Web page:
Encountering Religious Pluralism: The Challenge to Christian Faith Mission Paperback – 1 Aug 2001
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'Netland examines the critical issues that evangelicals must address if they are to grapple effectively with these emerging religious realities. He concludes with a proposal for 'an Evangelical Theology of Religions' that is constructive and hopeful.' Wilbert Shenk, Professor of Mission History and Contemporary Culture --This text refers to the Hardcover edition.
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Netland's strength lies in his ability to cover a broad range of topics concerning religious pluralism while remaining lucid and concise in his writing. For example, he not only gives a brief history of religious pluralism and how the church has reacted to it, but he also levels sophisticated critiques against it and even devotes a chapter to the most ardent modern day religious pluralist, the philosopher of religion John Hick. And he doesn't just give us Hick's views, he actually goes into detail into Hick's personal journey from being a conservative Christian to a radical pluralist.
Netland's critiques of Hick and other modern pluralist views are trenchant. Of course on the surface it seems very warm and fuzzy and modern to proclaim that all religions are really different manifestations of the same ultimate reality, but Netland points out the serious problems with this view. Take, for example, Hick's notion of "the Real." In Hick's view, all the religions of the world are nothing more than different cultural manifestations of human responses to "the Real." What matters is that we live a life that is not self-centered but Real-centered. But in order to avoid what would seem to criticize the differing (and often contradictory) moral claims of different religions, Hick excises all notions of morality from the Real.
Well, this is problematic. Is a Muslim view that Jews are equivalent to dogs and that there is nothing wrong with murdering them an appropriate response to the Real? What about other religious views that promote, for example, racism or violence or nationalism? Were the Aztecs appropriately responding to the Real by making human sacrifices? Netland points out the inherent contradiction here: in his efforts not to seem "judgmental" concerning a religious tradition (or to make value judgments concerning whether one religious tradition is superior to another), Hick has seemingly abandoned all rational moral judgment. According to Hick, the Real is essentially undefinable, which, in practice makes it essentially meaningless.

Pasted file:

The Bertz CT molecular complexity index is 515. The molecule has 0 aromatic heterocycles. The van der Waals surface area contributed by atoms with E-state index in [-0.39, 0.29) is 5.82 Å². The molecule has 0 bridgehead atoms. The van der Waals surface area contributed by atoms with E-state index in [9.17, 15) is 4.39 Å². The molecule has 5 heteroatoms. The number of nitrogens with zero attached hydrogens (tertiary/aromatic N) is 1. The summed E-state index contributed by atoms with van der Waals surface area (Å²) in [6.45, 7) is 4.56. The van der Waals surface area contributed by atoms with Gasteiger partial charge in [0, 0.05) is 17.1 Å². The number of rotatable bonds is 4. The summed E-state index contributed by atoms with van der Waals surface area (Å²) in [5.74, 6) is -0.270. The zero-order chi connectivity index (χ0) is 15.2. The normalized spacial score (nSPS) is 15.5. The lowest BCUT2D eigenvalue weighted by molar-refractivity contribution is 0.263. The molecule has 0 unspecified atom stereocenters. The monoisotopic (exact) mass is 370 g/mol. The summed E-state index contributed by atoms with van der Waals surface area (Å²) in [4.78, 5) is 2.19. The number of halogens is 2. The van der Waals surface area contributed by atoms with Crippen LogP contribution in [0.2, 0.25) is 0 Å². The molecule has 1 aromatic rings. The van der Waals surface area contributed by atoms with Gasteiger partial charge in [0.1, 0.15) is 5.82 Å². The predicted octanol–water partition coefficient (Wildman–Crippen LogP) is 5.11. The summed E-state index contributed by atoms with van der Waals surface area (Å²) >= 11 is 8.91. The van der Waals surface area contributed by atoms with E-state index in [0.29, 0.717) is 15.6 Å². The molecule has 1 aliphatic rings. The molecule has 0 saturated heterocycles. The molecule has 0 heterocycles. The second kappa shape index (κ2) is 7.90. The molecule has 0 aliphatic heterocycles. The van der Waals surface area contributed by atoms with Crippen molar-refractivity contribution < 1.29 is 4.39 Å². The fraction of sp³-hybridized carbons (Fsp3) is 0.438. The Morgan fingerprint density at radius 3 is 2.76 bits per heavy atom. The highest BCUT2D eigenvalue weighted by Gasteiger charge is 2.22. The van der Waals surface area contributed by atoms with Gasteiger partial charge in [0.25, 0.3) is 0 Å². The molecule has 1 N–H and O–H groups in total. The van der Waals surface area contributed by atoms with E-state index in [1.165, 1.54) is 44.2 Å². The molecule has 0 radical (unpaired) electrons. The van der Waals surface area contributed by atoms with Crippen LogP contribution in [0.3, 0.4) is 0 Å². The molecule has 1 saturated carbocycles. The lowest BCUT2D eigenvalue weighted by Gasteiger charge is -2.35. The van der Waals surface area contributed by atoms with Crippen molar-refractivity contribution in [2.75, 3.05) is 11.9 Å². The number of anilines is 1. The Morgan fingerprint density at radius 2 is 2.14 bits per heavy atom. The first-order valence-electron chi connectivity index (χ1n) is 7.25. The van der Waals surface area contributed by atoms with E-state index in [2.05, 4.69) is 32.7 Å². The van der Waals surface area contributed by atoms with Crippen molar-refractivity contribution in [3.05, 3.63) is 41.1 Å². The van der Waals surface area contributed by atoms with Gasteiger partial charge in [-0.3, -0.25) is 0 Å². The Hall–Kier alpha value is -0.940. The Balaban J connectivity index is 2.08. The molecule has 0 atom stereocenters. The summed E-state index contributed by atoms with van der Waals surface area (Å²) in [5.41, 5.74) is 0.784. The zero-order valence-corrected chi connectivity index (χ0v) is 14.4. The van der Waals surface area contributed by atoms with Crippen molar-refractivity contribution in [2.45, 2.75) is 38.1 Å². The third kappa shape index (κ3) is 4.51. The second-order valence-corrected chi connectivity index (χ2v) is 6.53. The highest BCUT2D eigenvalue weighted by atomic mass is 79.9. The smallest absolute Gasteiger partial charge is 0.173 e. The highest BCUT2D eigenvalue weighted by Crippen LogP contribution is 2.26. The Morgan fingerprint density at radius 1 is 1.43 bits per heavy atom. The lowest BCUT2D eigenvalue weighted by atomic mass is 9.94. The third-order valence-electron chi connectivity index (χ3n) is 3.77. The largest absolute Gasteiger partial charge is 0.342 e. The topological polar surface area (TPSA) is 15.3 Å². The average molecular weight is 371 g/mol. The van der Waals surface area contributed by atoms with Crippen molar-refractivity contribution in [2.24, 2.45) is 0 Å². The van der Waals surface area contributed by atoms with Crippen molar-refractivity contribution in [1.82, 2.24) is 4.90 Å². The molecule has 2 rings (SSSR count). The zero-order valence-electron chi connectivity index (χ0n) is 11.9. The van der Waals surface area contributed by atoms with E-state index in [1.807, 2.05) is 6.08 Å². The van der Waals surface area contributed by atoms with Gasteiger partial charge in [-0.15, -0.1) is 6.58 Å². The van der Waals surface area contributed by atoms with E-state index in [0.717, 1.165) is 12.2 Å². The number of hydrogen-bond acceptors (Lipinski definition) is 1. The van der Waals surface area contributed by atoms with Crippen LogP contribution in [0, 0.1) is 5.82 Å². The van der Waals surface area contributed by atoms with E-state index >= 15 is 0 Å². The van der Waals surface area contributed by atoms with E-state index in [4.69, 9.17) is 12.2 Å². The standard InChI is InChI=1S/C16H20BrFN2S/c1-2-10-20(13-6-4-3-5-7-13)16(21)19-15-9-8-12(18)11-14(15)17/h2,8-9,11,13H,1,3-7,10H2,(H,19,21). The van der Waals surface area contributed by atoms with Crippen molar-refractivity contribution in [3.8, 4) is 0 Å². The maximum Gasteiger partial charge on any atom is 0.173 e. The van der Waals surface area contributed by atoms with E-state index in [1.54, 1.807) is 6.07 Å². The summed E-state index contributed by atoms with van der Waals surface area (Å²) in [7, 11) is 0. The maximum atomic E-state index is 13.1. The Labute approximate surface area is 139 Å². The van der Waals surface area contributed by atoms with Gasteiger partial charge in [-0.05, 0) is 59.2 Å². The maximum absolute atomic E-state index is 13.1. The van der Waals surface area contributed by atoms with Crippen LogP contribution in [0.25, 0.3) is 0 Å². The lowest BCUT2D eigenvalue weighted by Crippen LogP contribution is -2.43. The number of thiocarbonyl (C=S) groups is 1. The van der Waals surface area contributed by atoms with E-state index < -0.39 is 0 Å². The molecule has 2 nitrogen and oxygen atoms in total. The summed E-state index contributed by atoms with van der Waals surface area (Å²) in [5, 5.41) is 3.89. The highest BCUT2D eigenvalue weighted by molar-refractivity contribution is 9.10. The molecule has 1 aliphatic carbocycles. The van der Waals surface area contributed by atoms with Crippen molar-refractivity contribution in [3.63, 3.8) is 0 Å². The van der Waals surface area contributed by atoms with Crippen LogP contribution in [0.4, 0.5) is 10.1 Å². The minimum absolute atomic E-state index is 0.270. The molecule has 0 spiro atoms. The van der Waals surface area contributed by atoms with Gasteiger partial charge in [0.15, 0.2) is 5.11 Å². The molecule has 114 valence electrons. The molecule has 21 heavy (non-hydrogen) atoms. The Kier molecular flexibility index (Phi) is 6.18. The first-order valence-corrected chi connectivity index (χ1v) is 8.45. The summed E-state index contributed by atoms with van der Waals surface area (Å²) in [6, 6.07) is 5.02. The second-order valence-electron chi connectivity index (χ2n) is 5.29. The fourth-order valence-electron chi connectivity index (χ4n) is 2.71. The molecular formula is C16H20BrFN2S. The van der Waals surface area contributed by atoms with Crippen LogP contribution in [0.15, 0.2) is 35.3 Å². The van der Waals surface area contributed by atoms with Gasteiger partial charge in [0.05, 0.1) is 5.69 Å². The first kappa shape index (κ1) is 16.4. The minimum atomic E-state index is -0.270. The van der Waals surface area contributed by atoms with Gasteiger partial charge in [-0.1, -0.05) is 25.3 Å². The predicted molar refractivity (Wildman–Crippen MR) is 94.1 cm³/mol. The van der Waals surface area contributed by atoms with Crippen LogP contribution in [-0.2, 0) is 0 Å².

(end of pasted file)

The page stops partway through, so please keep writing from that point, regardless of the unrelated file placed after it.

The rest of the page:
Furthermore, in promoting religious pluralism, one has to pass judgment on the various religions anyway, at least in regard to their exclusivist claims. It is very nice to tell me as an evangelical that my beliefs are simply one way of approaching God and that all other religions are equally valid ways. The problem, of course, is that in doing so the very core of my belief (the exclusivity of salvation through the atoning work of Jesus Christ) is thrown out. And the fact of the matter is that the world religions say fundamentally different things about ultimate reality which cannot be reconciled. The difference between a belief that ultimate reality exists as an impersonal cosmic force and a belief that ultimate reality is grounded in an infinite, personal God is equivalent to the difference between competing views as to whether the world is flat or whether it is round.
Since I read this book three years ago, I may be reading some of my own views back into Netland, but I doubt it. Whenever a Christian asks me the best book to read about religious pluralism and a proper Christian response to it, Netland is what I recommend.
The tone of the book was such that this reviewer wondered if he would "defect" in some way and make some significant compromise on the exclusivity of the Christian faith, but he never did, though open minded individuals will appreciate his nuances and carefully wrought arguments. All this makes his conclusions all the more compelling, and make the book a exemplar of how inter-religious dialog (and indeed, Christian witness of any kind) should take place.
I was profoundly challenged by this fine book, both intellectually and behaviorally. That's a lot to get in return for less than $20!
* It combines the historical, philosophical, theological and apologetical perspectives on religious pluralism. All written in a very readable way.
* Its critiques on John Hick's pluralistic hypothesis is profound and reliable. It doesn't attack straw man as many others. This is very understandable since the author was once a student of Hick himself. Hick also addresses Netland's critiques (from his previous book, Dissonant Voices) in his book A Christian Theology of Religion. It shows that Netland is considered as one of serious challengers to Hick's pluralism.
* It is both descriptive and prescriptive. It challenges Christians to engage with one of the most important issues in the Christian mission and philosophy of religion today.
* The section on evangelical theology of religions is short but illuminating. Netland believes that there are three elements that involve in human religions namely, creation and revelation, sin, and satanic/demonic influence. The third one is clearly politically incorrect for many and yet Netland is not hesitate to state it. His exposition on these three points alone deserves the price of the book.
In short, this is simply the best book on religious pluralism. Whether you are an evangelical or not, the book will benefits you.
If Dr. Netland read this review, I just want to say thank you for your work. You are doing a significant ministry by focusing your research on this important area.